Renzi Pressed to Put Google, Facebook Taxes on EU Agenda

Italian Prime Minister Matteo Renzi is under pressure to craft European Union policy to prevent Internet firms like Google Inc. (GOOGL) and Facebook Inc. from steering their tax liabilities to countries with the lowest rates.

Renzi was urged by Francesco Boccia, a top lawmaker in his own Democratic Party, to use Italy’s rotating EU presidency, which starts today, to put the subject on the agenda. Boccia, chairman of the budget commission in Italy’s lower house of parliament, brought media executives from companies including television broadcaster Mediaset SpA (MS) and publisher Gruppo Editoriale L’Espresso SpA (ES) to Rome yesterday to join him in a call for action.

The strategies that allow Internet companies to pay lower taxes in territories such as Ireland, Luxembourg and Bermuda have come under criticism from governments and competitors. A remedy devised by the Italian parliament was scuttled this year by Renzi, who said the issue was best confronted by the EU.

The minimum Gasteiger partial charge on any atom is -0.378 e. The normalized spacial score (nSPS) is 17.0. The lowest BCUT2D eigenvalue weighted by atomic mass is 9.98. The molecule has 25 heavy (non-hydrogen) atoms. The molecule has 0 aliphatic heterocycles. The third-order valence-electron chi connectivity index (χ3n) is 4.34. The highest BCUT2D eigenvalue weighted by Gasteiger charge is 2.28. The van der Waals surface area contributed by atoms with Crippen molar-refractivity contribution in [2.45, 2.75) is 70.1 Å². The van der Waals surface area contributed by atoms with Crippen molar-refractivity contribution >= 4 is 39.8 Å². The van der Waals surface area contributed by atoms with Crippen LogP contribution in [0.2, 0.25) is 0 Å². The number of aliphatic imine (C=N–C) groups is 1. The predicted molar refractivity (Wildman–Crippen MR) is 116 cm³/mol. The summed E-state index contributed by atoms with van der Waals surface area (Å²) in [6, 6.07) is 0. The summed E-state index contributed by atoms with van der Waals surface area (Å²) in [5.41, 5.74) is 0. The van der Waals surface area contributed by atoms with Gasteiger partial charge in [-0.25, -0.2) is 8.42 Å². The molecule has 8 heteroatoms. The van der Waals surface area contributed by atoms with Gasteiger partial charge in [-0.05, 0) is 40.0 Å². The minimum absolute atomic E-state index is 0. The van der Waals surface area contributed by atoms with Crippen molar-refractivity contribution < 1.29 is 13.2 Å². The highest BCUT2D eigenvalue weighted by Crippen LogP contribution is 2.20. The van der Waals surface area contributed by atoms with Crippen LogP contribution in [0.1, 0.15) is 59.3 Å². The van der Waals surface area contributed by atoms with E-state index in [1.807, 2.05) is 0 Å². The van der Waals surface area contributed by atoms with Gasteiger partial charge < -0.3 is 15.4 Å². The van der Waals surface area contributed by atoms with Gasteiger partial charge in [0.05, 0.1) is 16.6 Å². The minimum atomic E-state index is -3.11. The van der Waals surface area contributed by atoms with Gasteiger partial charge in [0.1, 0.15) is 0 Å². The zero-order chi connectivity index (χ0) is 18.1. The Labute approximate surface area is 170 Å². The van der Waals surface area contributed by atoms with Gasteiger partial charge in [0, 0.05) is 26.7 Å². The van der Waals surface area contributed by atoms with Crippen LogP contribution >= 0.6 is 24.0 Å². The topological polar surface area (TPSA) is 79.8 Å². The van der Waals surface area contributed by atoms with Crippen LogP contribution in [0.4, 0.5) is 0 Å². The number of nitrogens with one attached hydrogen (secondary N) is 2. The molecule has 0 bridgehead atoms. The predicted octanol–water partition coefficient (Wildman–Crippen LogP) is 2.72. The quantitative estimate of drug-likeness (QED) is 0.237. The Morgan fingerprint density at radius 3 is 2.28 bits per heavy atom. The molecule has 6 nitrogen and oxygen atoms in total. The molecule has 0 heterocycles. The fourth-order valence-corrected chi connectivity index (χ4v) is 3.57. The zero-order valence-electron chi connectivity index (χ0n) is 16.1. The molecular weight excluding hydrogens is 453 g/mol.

Renzi “will make it a priority” during Italy’s six-month EU presidency, Boccia said yesterday in a Twitter post.

Filippo Sensi, a spokesman for Renzi, didn’t respond to a text message seeking comment.

To contact the reporter on this story: Andrew Frye in Rome at afrye@bloomberg.net

To contact the editors responsible for this story: Alan Crawford at acrawford6@bloomberg.net Eddie Buckle, Leon Mangasarian

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